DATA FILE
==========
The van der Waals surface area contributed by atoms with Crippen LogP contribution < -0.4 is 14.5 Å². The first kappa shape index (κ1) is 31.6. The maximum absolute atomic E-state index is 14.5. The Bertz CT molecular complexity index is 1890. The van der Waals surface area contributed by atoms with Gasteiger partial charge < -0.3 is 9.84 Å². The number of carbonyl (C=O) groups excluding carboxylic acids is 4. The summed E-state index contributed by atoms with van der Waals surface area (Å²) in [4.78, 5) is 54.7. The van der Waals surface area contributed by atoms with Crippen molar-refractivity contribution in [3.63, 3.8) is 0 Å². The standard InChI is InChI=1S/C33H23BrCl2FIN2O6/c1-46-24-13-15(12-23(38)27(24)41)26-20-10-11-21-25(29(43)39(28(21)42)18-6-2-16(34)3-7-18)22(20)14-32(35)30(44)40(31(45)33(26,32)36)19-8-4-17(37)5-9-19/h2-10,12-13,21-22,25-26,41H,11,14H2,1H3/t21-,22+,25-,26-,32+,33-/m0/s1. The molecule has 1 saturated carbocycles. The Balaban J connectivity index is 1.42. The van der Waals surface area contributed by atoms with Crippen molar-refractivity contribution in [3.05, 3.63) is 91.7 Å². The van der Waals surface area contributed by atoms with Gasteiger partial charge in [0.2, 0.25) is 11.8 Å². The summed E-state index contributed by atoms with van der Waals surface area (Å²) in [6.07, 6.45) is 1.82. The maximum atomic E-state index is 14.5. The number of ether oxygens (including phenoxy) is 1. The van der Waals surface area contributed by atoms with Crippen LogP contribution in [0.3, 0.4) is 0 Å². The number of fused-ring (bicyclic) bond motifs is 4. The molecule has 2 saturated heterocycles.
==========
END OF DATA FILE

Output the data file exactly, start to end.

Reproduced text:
The van der Waals surface area contributed by atoms with Crippen LogP contribution < -0.4 is 14.5 Å². The first kappa shape index (κ1) is 31.6. The maximum absolute atomic E-state index is 14.5. The Bertz CT molecular complexity index is 1890. The van der Waals surface area contributed by atoms with Gasteiger partial charge < -0.3 is 9.84 Å². The number of carbonyl (C=O) groups excluding carboxylic acids is 4. The summed E-state index contributed by atoms with van der Waals surface area (Å²) in [4.78, 5) is 54.7. The van der Waals surface area contributed by atoms with Crippen molar-refractivity contribution in [3.63, 3.8) is 0 Å². The standard InChI is InChI=1S/C33H23BrCl2FIN2O6/c1-46-24-13-15(12-23(38)27(24)41)26-20-10-11-21-25(29(43)39(28(21)42)18-6-2-16(34)3-7-18)22(20)14-32(35)30(44)40(31(45)33(26,32)36)19-8-4-17(37)5-9-19/h2-10,12-13,21-22,25-26,41H,11,14H2,1H3/t21-,22+,25-,26-,32+,33-/m0/s1. The molecule has 1 saturated carbocycles. The Balaban J connectivity index is 1.42. The van der Waals surface area contributed by atoms with Crippen molar-refractivity contribution in [3.05, 3.63) is 91.7 Å². The van der Waals surface area contributed by atoms with Gasteiger partial charge in [0.2, 0.25) is 11.8 Å². The summed E-state index contributed by atoms with van der Waals surface area (Å²) in [6.07, 6.45) is 1.82. The maximum atomic E-state index is 14.5. The number of ether oxygens (including phenoxy) is 1. The van der Waals surface area contributed by atoms with Crippen LogP contribution in [0.3, 0.4) is 0 Å². The number of fused-ring (bicyclic) bond motifs is 4. The molecule has 2 saturated heterocycles.